Improper executive orders in the past don't justify improper executive orders in the present. And it is irrelevant how many executive orders a president issues in comparison to his predecessors. If a President issued a single executive order--"I hereby suspend the U.S. constitution and appoint myself emperor for life"--neither previous orders from other presidents nor the lack of other orders would justify such a proclamation.

6 likes, 4 dislikes
Posted by muddydog on 12/04/2014 at 2:55 PM

Re: “Screw Big Cities

Anybody who's ever driven in traffic on the I-5 between SeaTac and Everett or on the 405 in L.A. or on the 101 in the Bay Area would agree. Bigger cities aren't necessarily better cities when it comes to daily life. As far as changing Spokane, nobody's stopping that from happening. I get the impression that some folks think there's a cadre of insiders in Spokane who somehow control things. Not so. Sartre (and others) said "We are our choices." Not happy with something here? Choose something different.

10 likes, 0 dislikes
Posted by muddydog on 12/04/2014 at 2:47 PM

Re: “Heating Up

I am a white male. I went to school in south Phoenix. I was one of eleven white students in the school. The remainder split primarily between black and Hispanic. My wife was also one of the eleven. We were subject to discrimination, threats, harassment and criminal activity daily. If we had expressed the ideas in this article but turned around for whites, we would have been annihilated. Liberalism is utterly hypocritical. The "school to prison pipeline" is built by the people breaking the law, influenced by their families (or lack thereof), that have been eroded through years of cultural Marxism. Even if the fantasy of racist white cops keeping blacks down in some huge conspiracy was true, it would still be a mockery of human intelligence and basic intellectual function to think that it would account for the disproportional representation of blacks in prison.

1 like, 1 dislike
Posted by Ron on 11/30/2014 at 9:25 PM

Re: “Heating Up

As the death of Michael Brown brings racial disparities at the forefront of conversation in the US, it also raises questions -- in myself -- that I think are worth asking.
Growing up a poor white male I feel my experience in life is not so dissimilar to what I've had described to me as, "the young black experience."
As a teenager I was harassed by police, pushed out of the school system, followed in stores by over zealous clerks, had friends who were close to me murdered, and spent a substantial amount of my youth incarcerated, where more than one time I had been the victim of excessive force.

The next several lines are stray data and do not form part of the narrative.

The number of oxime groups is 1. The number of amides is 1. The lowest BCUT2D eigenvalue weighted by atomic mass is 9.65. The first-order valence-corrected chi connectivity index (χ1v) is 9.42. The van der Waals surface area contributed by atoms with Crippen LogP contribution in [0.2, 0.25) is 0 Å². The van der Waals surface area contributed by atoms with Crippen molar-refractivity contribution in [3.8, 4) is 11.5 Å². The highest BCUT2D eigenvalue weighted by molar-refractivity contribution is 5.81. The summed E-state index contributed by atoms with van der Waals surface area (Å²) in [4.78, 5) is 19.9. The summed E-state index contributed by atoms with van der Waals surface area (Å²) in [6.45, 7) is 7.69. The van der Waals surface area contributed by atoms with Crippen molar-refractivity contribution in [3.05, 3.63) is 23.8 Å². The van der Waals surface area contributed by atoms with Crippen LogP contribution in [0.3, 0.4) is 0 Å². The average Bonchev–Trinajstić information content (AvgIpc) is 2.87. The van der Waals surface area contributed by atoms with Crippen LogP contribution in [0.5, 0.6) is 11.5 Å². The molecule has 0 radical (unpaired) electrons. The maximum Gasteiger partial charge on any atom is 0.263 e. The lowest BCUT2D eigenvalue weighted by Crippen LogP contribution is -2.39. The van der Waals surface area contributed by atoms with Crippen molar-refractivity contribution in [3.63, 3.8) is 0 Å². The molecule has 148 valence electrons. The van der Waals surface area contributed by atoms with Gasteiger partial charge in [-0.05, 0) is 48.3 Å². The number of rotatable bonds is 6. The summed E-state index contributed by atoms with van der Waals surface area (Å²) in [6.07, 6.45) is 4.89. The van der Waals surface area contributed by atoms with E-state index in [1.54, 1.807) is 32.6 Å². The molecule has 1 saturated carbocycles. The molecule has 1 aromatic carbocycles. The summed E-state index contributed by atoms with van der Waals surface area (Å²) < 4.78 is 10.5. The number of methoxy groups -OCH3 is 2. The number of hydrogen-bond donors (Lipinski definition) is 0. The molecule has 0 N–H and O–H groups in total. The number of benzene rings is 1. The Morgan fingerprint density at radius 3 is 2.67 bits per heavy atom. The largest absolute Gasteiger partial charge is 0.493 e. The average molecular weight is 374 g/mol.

I also knew, and enjoyed the company of, Steven Corkery, the young man who was shot by Spokane police in March of this year. At the time that I knew him he was a kind and friendly young man who was recovering from substance addiction. I have no opinion worth mentioning on his death, I only mention it as part of my life experience.
I say this, not to diminish what black people go through in America, but only to contribute a whimper in the otherwise roar of minorities who have done well in making their voices heard. I feel that living in Spokane (where young, poor, white men appear to be fodder in the war on drugs) should give us a unique perspective on the issue of police violence.
I am fully aware that racism exists. I hear, over and over again, that even black men are afraid of, or prejudice towards, young black men. Like I have said, I do not wish to diminish this fact, but only to shine a light on potential allies who may feel alienated and unrepresented. I think there is too much racism among poor people in our community and poor communities throughout the US. In my limited knowledge of American history I believe the problem can be traced back to times of slavery and indentured servitude, when slaves and indentured white servants began to organize together to stand up for their rights as human beings. When this happened, rich white men, gave poor white men bits of property so that they had a line of defense against black slaves who may begin to organize and revolt.
All I am saying is don't overlook your potential allies, it is not okay when police murder anyone. Yes black men are 21 times more likely to be killed by police, but where is the study that shows how likely poor white men are to be killed by police as well. Is there one? I haven't found one.

2 likes, 0 dislikes
Posted by Jeremy Logan on 11/28/2014 at 11:14 AM

Recent Comments

  • Re: Cease-Fire

    • As baby boomers are growing older it's interesting to note that those of us who…

    • on December 24, 2014
  • Re: Cease-Fire

    • The Kettle Falls Five were just Stevens Country residents who owned a home within 50…

    • on December 24, 2014
  • Re: Cease-Fire

    • they might be shocked at what happens

    • on December 24, 2014
  • Re: Game Changer

    • If you disagree with leadership, you are fired. This administration wants "yes" people. The administration…

    • on December 21, 2014
  • Re: Game Changer

    • Muffin-Tan Jan Going to the Street Department? Look out, boys and girls. The knives will…

    • on December 21, 2014
  • More »

© 2014 Inlander
Website powered by Foundation